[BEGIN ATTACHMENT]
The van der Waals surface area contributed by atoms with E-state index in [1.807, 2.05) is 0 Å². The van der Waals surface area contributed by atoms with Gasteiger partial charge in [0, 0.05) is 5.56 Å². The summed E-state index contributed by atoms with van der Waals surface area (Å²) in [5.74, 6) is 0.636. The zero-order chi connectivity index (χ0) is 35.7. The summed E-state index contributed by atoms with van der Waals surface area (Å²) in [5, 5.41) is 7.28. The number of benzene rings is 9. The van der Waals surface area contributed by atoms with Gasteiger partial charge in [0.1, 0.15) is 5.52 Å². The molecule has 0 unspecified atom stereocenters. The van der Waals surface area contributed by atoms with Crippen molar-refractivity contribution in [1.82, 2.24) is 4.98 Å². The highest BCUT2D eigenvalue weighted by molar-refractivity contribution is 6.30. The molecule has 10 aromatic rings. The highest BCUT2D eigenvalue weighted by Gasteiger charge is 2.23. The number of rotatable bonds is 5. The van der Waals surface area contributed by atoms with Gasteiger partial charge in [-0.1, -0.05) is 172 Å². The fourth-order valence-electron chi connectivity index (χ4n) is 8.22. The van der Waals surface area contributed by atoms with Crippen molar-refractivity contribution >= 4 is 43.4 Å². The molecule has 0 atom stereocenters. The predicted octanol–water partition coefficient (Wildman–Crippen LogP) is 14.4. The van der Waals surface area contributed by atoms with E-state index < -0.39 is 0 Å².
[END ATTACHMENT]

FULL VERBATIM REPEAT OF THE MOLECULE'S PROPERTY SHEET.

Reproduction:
The van der Waals surface area contributed by atoms with E-state index in [1.807, 2.05) is 0 Å². The van der Waals surface area contributed by atoms with Gasteiger partial charge in [0, 0.05) is 5.56 Å². The summed E-state index contributed by atoms with van der Waals surface area (Å²) in [5.74, 6) is 0.636. The zero-order chi connectivity index (χ0) is 35.7. The summed E-state index contributed by atoms with van der Waals surface area (Å²) in [5, 5.41) is 7.28. The number of benzene rings is 9. The van der Waals surface area contributed by atoms with Gasteiger partial charge in [0.1, 0.15) is 5.52 Å². The molecule has 0 unspecified atom stereocenters. The van der Waals surface area contributed by atoms with Crippen molar-refractivity contribution in [1.82, 2.24) is 4.98 Å². The highest BCUT2D eigenvalue weighted by molar-refractivity contribution is 6.30. The molecule has 10 aromatic rings. The highest BCUT2D eigenvalue weighted by Gasteiger charge is 2.23. The number of rotatable bonds is 5. The van der Waals surface area contributed by atoms with Gasteiger partial charge in [-0.1, -0.05) is 172 Å². The fourth-order valence-electron chi connectivity index (χ4n) is 8.22. The van der Waals surface area contributed by atoms with Crippen molar-refractivity contribution >= 4 is 43.4 Å². The molecule has 0 atom stereocenters. The predicted octanol–water partition coefficient (Wildman–Crippen LogP) is 14.4. The van der Waals surface area contributed by atoms with E-state index < -0.39 is 0 Å².